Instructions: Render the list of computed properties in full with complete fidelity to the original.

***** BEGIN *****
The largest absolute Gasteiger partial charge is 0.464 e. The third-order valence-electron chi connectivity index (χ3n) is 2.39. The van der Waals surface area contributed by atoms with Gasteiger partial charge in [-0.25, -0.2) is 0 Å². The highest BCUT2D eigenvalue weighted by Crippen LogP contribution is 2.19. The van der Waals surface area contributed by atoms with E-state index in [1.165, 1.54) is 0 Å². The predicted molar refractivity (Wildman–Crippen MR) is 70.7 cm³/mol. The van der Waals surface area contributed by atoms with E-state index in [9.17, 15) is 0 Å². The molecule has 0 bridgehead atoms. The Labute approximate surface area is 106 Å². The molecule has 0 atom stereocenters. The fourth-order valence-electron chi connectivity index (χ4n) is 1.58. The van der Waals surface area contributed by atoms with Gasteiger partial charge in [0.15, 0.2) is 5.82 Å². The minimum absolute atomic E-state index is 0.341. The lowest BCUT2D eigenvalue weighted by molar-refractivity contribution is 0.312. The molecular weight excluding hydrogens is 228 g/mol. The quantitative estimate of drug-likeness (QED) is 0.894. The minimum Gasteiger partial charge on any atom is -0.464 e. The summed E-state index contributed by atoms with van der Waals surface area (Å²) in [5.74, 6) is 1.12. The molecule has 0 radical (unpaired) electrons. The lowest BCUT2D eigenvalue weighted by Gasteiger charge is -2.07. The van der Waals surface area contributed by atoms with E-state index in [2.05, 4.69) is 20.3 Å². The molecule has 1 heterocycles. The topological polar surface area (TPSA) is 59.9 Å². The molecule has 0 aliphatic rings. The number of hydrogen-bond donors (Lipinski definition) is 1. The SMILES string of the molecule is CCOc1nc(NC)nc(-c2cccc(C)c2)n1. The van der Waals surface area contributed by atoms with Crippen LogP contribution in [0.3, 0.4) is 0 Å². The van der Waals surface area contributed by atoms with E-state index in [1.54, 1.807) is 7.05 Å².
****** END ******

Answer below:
The largest absolute Gasteiger partial charge is 0.464 e. The third-order valence-electron chi connectivity index (χ3n) is 2.39. The van der Waals surface area contributed by atoms with Gasteiger partial charge in [-0.25, -0.2) is 0 Å². The highest BCUT2D eigenvalue weighted by Crippen LogP contribution is 2.19. The van der Waals surface area contributed by atoms with E-state index in [1.165, 1.54) is 0 Å². The predicted molar refractivity (Wildman–Crippen MR) is 70.7 cm³/mol. The van der Waals surface area contributed by atoms with E-state index in [9.17, 15) is 0 Å². The molecule has 0 bridgehead atoms. The Labute approximate surface area is 106 Å². The molecule has 0 atom stereocenters. The fourth-order valence-electron chi connectivity index (χ4n) is 1.58. The van der Waals surface area contributed by atoms with Gasteiger partial charge in [0.15, 0.2) is 5.82 Å². The minimum absolute atomic E-state index is 0.341. The lowest BCUT2D eigenvalue weighted by molar-refractivity contribution is 0.312. The molecular weight excluding hydrogens is 228 g/mol. The quantitative estimate of drug-likeness (QED) is 0.894. The minimum Gasteiger partial charge on any atom is -0.464 e. The summed E-state index contributed by atoms with van der Waals surface area (Å²) in [5.74, 6) is 1.12. The molecule has 0 radical (unpaired) electrons. The lowest BCUT2D eigenvalue weighted by Gasteiger charge is -2.07. The van der Waals surface area contributed by atoms with E-state index in [2.05, 4.69) is 20.3 Å². The molecule has 1 heterocycles. The topological polar surface area (TPSA) is 59.9 Å². The molecule has 0 aliphatic rings. The number of hydrogen-bond donors (Lipinski definition) is 1. The SMILES string of the molecule is CCOc1nc(NC)nc(-c2cccc(C)c2)n1. The van der Waals surface area contributed by atoms with Crippen LogP contribution in [0.3, 0.4) is 0 Å². The van der Waals surface area contributed by atoms with E-state index in [1.54, 1.807) is 7.05 Å².